Posted in Uncategorized on October 15, 2010 |
We’re back from the Best of Manchester Fashion Awards 2010, full of champagne and canapés (thank you for those, Mr Thomas’ Chop House!), and of course… very excited to announce the winners for all three categories!
Best New Designer: KIRSTY PAYNE
Best Small Independent Retailer/Designer: JUNK SHOP
Lifetime Achievement in Fashion: GERARDINE HEMINGWAY of Red or Dead
We’ll be posting photos of the winning designers and their collections, and images from the awards ceremony – hosted in the beautiful settings of St. Ann’s Church – soon! Keep your eyes on the blog for the latest updates, and a huge congratulations to the winners! Well done all and we hope you enjoy your £2,000 prize money – you’re the reason Manchester is such a stylish city.
Posted in Uncategorized on October 13, 2010 |
Posted in Uncategorized on October 13, 2010 |
After much deliberating and many cups of coffee, the judges have finally come to a decision on the SHORT-LIST for this year’s Best of Manchester Fashion Awards! Congratulations and good luck to…
NEW DESIGNER AWARD short-listed nominees:
CHARLOTTE LEE TAYLOR
For University of Salford Fashion graduate Charlotte Lee Taylor, fashion has always been a way of life, a first love, a living, and a dream. She started young by hacking perfectly good clothes up, customising them to her own taste – much to the dismay of her parents!
Charlotte designs with her heart on paper, with just a simple pencil in hand and a vision of claiming a small part of the presence in mind. It is the possibility and excitement of designing what may shape future fashion that most inspires her style – featuring brash, femininely structured, close fitting tailoring.
Her concept style has many sides to it. She loves the idea of creating more than a collection, putting on more than the average catwalk show. As a designer, Charlotte wants to entice people with her work. She dares to be different by mixing different medias to create a whole new look, a key factor to create the next phenomenon.
For her final collection, Charlotte researched ‘The Abyss’, and its unearthly ocean dwelling creatures. She chose to produce an all black collection to mimic the darkness of this unexplored, unknown undersea world, and was inspired by the ‘bioluminescence’ of the strange organisms found there. The garments feature a combination of textures which re-enact the hypnotic movements and dazzling, structured appearances of these alien-like life forms. A range of fabrics sourced from Paris, London and around Manchester were used, including wool, mohair, silk and jersey, and LED lights effectively simulate the ‘lure of luminescence’.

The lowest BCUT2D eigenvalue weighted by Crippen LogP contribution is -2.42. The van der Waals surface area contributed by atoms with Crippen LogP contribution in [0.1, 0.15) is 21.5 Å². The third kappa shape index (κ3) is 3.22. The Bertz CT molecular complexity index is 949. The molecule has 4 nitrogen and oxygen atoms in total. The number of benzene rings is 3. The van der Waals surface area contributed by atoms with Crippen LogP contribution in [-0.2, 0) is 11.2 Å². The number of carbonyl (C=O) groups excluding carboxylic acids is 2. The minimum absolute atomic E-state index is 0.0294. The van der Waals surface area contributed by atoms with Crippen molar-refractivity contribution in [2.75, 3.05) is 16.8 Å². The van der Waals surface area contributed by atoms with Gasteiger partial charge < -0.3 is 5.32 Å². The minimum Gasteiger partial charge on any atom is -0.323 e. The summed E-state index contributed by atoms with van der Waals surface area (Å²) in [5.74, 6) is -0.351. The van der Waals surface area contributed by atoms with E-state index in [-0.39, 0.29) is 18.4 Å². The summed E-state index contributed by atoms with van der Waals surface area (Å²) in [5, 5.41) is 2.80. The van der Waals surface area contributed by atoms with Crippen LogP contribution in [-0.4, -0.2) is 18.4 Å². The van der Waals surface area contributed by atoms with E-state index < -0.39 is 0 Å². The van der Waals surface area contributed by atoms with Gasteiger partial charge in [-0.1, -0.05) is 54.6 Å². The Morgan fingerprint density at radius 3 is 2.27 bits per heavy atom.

The judges have short-listed Charlotte for her Abyss-inspired collection and extraordinary innovation with meshing together LED lighting and fabric – challenging the notion of where fashion ends and technology begins.
Kirsty Payne is a University of Salford Fashion graduate. She is a skilled pattern cutter, and also integrates the use of Adobe Photoshop and Illustrator into her processes. Her graduate collection was shown at London Graduate Fashion Week, where she was one of the ten finalists put forward for the £20,000 Gold Award.
Kirsty enjoys designing in all aspects of womenwear, with a major interest in creating country and outdoor wear. Inspired by her hobby of horse-riding (Kirsty has two horses of her own), the final collection is based on equestrian wear, but with a quintessentially city feel and appearance. Naming the collection ‘Quite The Contrary’, meaning ‘quite the opposite’, Kirsty wanted to focus on the opposing looks of Country Girl and City Girl, and combine the two so neither would look out of place in either setting – utilising traditional fabrics and giving them a contemporary, urban twist.
Following the success of being selected for the Gold Award and showing her final collection in the Gala Show at London Graduate Fashion Week, Kirsty was also chosen to show two of her outfits at China’s Graduate Fashion Week. There she was one of the few designers representing England’s graduates on London’s Graduate Fashion Week stand – a fantastic achievement for a new designer to be recognised by well-respected members of the fashion industry beyond the UK.
The judges have short-listed Kirsty for her sophisticated spin on the quintessentially British equestrian theme – merging the Country Girl and City Girl silhouette and bringing a look of the countryside onto busy city streets so effortlessly.